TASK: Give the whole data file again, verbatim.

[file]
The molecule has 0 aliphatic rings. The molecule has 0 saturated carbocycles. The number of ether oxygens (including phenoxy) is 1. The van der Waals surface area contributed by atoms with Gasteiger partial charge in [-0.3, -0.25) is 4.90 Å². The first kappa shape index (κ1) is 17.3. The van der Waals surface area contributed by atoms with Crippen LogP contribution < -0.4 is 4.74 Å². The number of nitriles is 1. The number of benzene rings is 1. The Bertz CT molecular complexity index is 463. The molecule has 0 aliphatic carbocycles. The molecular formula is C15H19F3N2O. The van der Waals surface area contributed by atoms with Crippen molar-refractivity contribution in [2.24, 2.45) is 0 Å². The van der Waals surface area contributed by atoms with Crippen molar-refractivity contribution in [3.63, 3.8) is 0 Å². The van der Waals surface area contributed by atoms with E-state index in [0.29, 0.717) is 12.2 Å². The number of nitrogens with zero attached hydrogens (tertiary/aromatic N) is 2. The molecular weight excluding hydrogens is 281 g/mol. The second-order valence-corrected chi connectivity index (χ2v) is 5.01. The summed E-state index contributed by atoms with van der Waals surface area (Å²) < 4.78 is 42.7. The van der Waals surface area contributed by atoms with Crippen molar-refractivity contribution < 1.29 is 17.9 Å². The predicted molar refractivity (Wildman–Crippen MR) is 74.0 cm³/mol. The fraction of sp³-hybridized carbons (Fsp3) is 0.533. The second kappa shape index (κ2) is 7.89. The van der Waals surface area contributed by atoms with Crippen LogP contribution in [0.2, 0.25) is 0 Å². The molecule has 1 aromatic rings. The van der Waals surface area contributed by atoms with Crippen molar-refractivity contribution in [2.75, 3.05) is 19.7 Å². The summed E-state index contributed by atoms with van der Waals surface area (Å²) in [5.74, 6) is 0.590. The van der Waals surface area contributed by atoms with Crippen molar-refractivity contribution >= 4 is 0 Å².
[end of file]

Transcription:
The molecule has 0 aliphatic rings. The molecule has 0 saturated carbocycles. The number of ether oxygens (including phenoxy) is 1. The van der Waals surface area contributed by atoms with Gasteiger partial charge in [-0.3, -0.25) is 4.90 Å². The first kappa shape index (κ1) is 17.3. The van der Waals surface area contributed by atoms with Crippen LogP contribution < -0.4 is 4.74 Å². The number of nitriles is 1. The number of benzene rings is 1. The Bertz CT molecular complexity index is 463. The molecule has 0 aliphatic carbocycles. The molecular formula is C15H19F3N2O. The van der Waals surface area contributed by atoms with Crippen molar-refractivity contribution in [2.24, 2.45) is 0 Å². The van der Waals surface area contributed by atoms with Crippen molar-refractivity contribution in [3.63, 3.8) is 0 Å². The van der Waals surface area contributed by atoms with E-state index in [0.29, 0.717) is 12.2 Å². The number of nitrogens with zero attached hydrogens (tertiary/aromatic N) is 2. The molecular weight excluding hydrogens is 281 g/mol. The second-order valence-corrected chi connectivity index (χ2v) is 5.01. The summed E-state index contributed by atoms with van der Waals surface area (Å²) < 4.78 is 42.7. The van der Waals surface area contributed by atoms with Crippen molar-refractivity contribution < 1.29 is 17.9 Å². The predicted molar refractivity (Wildman–Crippen MR) is 74.0 cm³/mol. The fraction of sp³-hybridized carbons (Fsp3) is 0.533. The second kappa shape index (κ2) is 7.89. The van der Waals surface area contributed by atoms with Crippen LogP contribution in [0.2, 0.25) is 0 Å². The molecule has 1 aromatic rings. The van der Waals surface area contributed by atoms with Crippen molar-refractivity contribution in [2.75, 3.05) is 19.7 Å². The summed E-state index contributed by atoms with van der Waals surface area (Å²) in [5.74, 6) is 0.590. The van der Waals surface area contributed by atoms with Crippen molar-refractivity contribution >= 4 is 0 Å².